Backed with Mychael Danna’s haunting score and the dark, pulsing rhythm of Leonard Cohen’s “Everybody Knows,” there’s no escaping the hypnotic trance of the puzzle that is Atom Egoyan’s Exotica. Folding a collection of stories over themselves in space and time, Egoyan probes the lives of initially mysterious characters in a strip club and an exotic pet store, moving ever closer to their misfortunes and mental scars. Filling the film with one- and two-way mirrors, Egoyan forges a ring of characters who can’t clearly view themselves and others at the same time.—Jeremy Mathews

53. The Remains of The Day (James Ivory, 1993)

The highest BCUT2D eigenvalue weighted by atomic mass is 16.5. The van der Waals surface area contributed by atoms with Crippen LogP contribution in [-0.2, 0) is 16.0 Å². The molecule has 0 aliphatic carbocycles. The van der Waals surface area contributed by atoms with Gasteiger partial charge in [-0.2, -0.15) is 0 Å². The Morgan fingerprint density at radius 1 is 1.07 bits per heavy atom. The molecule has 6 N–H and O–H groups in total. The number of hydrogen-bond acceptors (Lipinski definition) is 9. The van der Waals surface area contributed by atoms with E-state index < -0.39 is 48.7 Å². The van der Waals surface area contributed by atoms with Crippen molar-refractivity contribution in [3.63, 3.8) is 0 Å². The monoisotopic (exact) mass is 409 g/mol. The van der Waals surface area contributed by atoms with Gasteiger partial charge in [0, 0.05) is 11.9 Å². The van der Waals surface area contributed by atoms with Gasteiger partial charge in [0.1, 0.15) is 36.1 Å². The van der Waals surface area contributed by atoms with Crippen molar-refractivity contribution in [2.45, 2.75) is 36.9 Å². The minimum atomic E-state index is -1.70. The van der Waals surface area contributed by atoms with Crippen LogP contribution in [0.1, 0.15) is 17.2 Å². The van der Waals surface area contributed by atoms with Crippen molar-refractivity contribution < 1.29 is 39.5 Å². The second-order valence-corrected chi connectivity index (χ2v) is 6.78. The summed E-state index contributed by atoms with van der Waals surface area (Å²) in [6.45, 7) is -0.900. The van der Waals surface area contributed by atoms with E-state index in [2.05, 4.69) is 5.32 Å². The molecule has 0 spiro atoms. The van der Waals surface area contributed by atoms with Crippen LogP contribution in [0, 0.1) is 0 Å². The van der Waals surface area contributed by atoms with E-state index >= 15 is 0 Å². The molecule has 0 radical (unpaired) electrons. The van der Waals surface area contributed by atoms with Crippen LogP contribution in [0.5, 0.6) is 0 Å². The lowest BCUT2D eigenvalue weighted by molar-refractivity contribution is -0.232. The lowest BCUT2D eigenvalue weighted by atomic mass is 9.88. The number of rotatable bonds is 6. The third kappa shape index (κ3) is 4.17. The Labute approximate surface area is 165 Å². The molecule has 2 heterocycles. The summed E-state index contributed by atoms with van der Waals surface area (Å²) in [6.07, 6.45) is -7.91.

Merchant Ivory’s adaptation of Kazuo Ishiguro’s novel is The Good, The Bad and the Ugly of stuffy butler movies. From musicals and heist movies to bromances and torture porn—genres are constantly being invented and then reinvented. They have lifelines from birth to heyday to revisionism to reboot, and in each case there’s an apex, a seminal work for which you’d dust off the recommendation, “If you’re only gonna see one. See that one.” The Remains of the Day remains to this day (see what I did there?) the strongest execution of a certain type of movie: the sort Eddie Izzard once brilliantly labeled, “room with a view of a staircase and a pond type movies.” It’s a film about what is not said; filled with painfully reserved people unable to express their feelings about life, love, right and wrong until it’s too late; the sort of movie where the most action-packed scene is a maid asking to borrow a book. Granted, absence for this sort of thing has made the heart grow fonder and helped Downton Abbey recently become a cool-kid hit, a sort of über-white version of The Wire. But back in 1993, this sort of Oscar-bait was about to slouch into self-parody, and yes, Merchant Ivory was eventually culpable, but here, with this particular film they were on top of their game and knew how to author this kind of film better than anyone.——Bennett Webber